Knight Frank: international retailer expansion into France moderating but crucial to market’s future

In 2018, 45 international retailers opened their first store in France. At a time when many retailers are putting a brake on expansion and lower in ambition, the contribution of these new international retailers is significant.

In total, the 225 international retailers which have arrived in France since 2014 have opened more than 1,000 stores, according to Knight Frank.  The flow of newcomers is expected to remain strong in 2019, with no fewer than 20 already recorded.

Since 2014 the undisputed leader has been Basic-Fit in France, with 92 openings in 2018 and nearly 20 in Q1 2019, for a total of 271 fitness clubs. Next come two Danish retailers – Flying Tiger and Sostrene Grene – and Dutch retailer, Rituals, according to Knight Frank research.

Unsurprisingly, 62% of new international retailers in France since 2014 chose Paris for the opening of their first store. However, this statistic masks a more nuanced picture.

Antoine Grignon, Head of Retail Services, France at Knight Frank, explains:

“Paris is especially attractive to luxury and high-end retailers. These focus almost exclusively on Paris for their first opening in France before deciding whether to open in one or more other regions. For other market sectors, Paris is not necessarily the first choice. Before 2014, Primark launched its conquest of the French market in Marseille, while Kiko partnered with Klépierre to open in rapid succession Val d’Europe (Serris), Belle Épine (Thiais) and Millénaire (Aubervilliers).”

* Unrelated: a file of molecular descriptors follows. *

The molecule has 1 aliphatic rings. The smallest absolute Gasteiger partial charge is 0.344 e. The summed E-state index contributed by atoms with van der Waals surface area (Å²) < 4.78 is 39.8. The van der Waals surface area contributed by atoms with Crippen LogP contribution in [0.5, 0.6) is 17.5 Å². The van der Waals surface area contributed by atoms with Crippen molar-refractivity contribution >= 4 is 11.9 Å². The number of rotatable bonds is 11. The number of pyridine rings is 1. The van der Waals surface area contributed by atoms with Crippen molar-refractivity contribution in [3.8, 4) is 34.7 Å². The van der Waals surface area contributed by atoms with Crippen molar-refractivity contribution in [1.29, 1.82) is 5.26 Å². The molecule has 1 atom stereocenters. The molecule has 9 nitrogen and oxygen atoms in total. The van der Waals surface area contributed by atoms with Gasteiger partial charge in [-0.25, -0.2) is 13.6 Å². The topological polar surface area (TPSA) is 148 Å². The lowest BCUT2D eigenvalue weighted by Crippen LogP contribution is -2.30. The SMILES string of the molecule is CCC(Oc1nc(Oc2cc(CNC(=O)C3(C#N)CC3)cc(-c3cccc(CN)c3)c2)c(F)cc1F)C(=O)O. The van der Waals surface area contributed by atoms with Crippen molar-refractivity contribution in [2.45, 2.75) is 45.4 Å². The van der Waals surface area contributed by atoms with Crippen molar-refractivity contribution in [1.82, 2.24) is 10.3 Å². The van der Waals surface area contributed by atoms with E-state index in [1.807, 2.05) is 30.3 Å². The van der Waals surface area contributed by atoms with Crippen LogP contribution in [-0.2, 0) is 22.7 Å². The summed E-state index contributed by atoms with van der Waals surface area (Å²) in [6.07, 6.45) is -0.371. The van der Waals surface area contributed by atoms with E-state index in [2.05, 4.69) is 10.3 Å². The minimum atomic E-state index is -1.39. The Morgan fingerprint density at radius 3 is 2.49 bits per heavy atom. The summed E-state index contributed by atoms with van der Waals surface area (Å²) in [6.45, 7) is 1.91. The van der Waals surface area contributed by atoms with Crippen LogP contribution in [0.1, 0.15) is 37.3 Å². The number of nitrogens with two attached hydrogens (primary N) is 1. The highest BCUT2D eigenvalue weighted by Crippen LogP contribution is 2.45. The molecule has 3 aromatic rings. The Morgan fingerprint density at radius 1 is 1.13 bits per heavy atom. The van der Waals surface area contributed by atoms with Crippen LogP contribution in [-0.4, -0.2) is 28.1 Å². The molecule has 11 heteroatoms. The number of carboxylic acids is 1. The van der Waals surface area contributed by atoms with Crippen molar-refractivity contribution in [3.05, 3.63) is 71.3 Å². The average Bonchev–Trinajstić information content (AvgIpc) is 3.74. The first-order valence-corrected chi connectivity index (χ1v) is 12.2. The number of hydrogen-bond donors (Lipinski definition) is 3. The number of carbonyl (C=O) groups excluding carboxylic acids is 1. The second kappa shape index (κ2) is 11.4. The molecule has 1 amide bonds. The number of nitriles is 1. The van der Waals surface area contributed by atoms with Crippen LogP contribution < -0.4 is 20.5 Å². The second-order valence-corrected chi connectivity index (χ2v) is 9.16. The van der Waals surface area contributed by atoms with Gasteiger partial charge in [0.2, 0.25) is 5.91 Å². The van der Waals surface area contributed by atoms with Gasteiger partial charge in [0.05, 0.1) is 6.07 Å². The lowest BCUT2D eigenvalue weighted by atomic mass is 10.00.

This trend has been confirmed in recent years. Of the top 5 retailers which have arrived in France since 2014, and which today account for the largest number of stores, only Rituals chose Paris for its first opening. The others launched their first stores in Île-de-France (Basic-Fit, Sostrene Grene) or the provinces (Flying Tiger in Nice). 

The flow of new retailers is not about to dry up, says Knight Frank, which identified several important differences between the current wave of newcomers and previous ones. Openings and closings have accelerated, and expansion is not as steady or consistent as before.

Antoine Grignon, Head of Retail Services, France at Knight Frank, explains:

“France is still an attractive destination. The problem lies mainly in the significant changes that the retail sector has undergone. Retailers now develop more prudently, or they curtail expansion. They have not only seen other retailers get burned, but also must increasingly contend with numerous structural factors.

“The brick-and-mortar store opened on a long-term basis has become just one of many options available to brands for testing new markets. Pop-up stores, shop-in-shops, dedicated e-shops, etc. provide a wide variety of formats used by retailers to optimise their marketing and adapt their product offers to local market conditions.

“The rapid development of online shopping is undoubtedly the most decisive factor. In certain business sectors, it provides flexibility for retailers, allowing them to fine-tune their network of sales points and to place their physical stores in the most strategic and profitable locations.”

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